The trainers then took some time to explain what was going to happen during the two weeks of the training. The youths were also given some pre-work to do, looking at some news stories and beginning to ask themselves some questions about them. In addition, they talked about why news matters, as well as about free speech.
“How do you know what to believe was a big theme on the first day,” she said, “and what are the challenges and opportunities of getting your news from the Internet.”
The idea, she said, was to move teens beyond being consumers of news into creators of news or digital media online content, with the goal of their creating the media end piece.
On day two, the program focused on “The Power of Deception,” while on the third day, a local journalist, Charlotte-Anne Lucas, the executive director of a grass roots, Web-based news agency called NOWCastSA, spent time with the group talking to them about journalistic standards.
On the fourth day, the students divided into groups prior to starting their projects, while on day five they pitched their projects to a panel, including library staff members. In addition, library staff provided some information literacy training, grounding them in basic research and identifying fact from fiction on the Internet.
On Friday, Aug. 2, the teens presented their projects before an audience that included library officials and board members. In the process, they learned multimedia skills.
The students produced a YouTube video that took advantage of a recent TV news gaffe to show the need for skepticism even in the face of credible news sources.
The video begins with two anchors sitting at a desk as in a “professional” news program. On “AMBV4-TV,” “where the best news is brought to you,” the anchors read a story about the recent Asiana plane crash, reading off the names of the crew members, much as a San Francisco TV news station did — only the names turned out to be bogus.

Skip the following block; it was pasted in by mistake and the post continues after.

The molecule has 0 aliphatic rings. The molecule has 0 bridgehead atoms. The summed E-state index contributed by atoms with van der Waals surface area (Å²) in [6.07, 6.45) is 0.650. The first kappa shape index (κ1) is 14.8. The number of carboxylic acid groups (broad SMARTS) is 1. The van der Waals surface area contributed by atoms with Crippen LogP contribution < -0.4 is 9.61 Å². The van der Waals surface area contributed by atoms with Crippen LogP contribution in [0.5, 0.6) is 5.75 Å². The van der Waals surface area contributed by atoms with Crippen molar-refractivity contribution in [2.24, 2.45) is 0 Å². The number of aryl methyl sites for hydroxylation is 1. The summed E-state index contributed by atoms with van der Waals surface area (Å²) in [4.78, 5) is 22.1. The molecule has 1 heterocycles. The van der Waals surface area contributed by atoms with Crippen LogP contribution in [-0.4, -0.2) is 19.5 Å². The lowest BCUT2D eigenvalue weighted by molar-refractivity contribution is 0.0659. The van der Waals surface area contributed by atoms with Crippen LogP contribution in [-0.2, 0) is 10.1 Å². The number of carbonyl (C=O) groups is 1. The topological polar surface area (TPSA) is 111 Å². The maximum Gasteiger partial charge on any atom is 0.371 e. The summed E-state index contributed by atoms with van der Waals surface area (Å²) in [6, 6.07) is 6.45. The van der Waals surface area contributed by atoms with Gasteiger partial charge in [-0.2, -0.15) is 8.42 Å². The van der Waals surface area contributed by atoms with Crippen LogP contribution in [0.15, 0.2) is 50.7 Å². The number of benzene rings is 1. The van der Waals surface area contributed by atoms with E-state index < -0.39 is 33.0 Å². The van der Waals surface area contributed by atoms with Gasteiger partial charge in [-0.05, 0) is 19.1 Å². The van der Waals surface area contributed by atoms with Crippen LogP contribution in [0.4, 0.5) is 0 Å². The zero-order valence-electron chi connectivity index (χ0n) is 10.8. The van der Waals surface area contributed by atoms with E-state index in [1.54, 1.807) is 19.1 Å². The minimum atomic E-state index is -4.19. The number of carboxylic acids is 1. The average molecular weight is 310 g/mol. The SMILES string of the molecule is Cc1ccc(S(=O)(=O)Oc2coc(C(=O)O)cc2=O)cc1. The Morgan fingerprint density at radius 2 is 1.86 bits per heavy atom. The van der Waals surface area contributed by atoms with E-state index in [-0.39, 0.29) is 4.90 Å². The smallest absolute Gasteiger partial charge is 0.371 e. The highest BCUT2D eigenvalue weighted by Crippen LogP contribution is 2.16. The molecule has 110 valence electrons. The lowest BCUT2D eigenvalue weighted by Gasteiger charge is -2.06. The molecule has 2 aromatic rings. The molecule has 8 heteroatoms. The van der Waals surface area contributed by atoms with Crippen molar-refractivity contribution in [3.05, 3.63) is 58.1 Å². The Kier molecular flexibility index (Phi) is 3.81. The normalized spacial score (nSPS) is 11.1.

The video then cuts to two teens watching the newscast. One suspects that something may be up, but the other says, “The names do sound pretty unusual,” but since this is a newscast, “I think we can trust them.”
A subsequent scene shows the anchors correcting their mistake.
The scene then cuts back to the skeptical viewer, who originally questioned the accuracy of the report, said, “I knew there was something wrong with those names.” He and his friend then go over a method for avoiding mistakes called the CHECK system.
- Confirm your Information Neighborhood
- Have high standards for credibility
- Ensure that the information has been verified
- Consider responsible next steps
- Know what you can believe: ask questions
“I think that it is important for libraries and librarians to understand that the institution and we as professionals play an important role in helping teenagers beyond just finding library materials,” Velasquez said. “We’re beyond getting teens used to using the card catalog to find books on our shelves.” In addition, she said, “We’re beyond the point where we’re just providing access to the Internet. We need teens to be able to evaluate information as they find it on the Internet — and part of that is evaluating news and media.”
But that isn’t all. Teens must also be aware of the role they play in the creation of news and opinion, by joining conversations online and posting comments and make sure “as they are entering that conversation, that civic conversation, that they are being responsible creators.”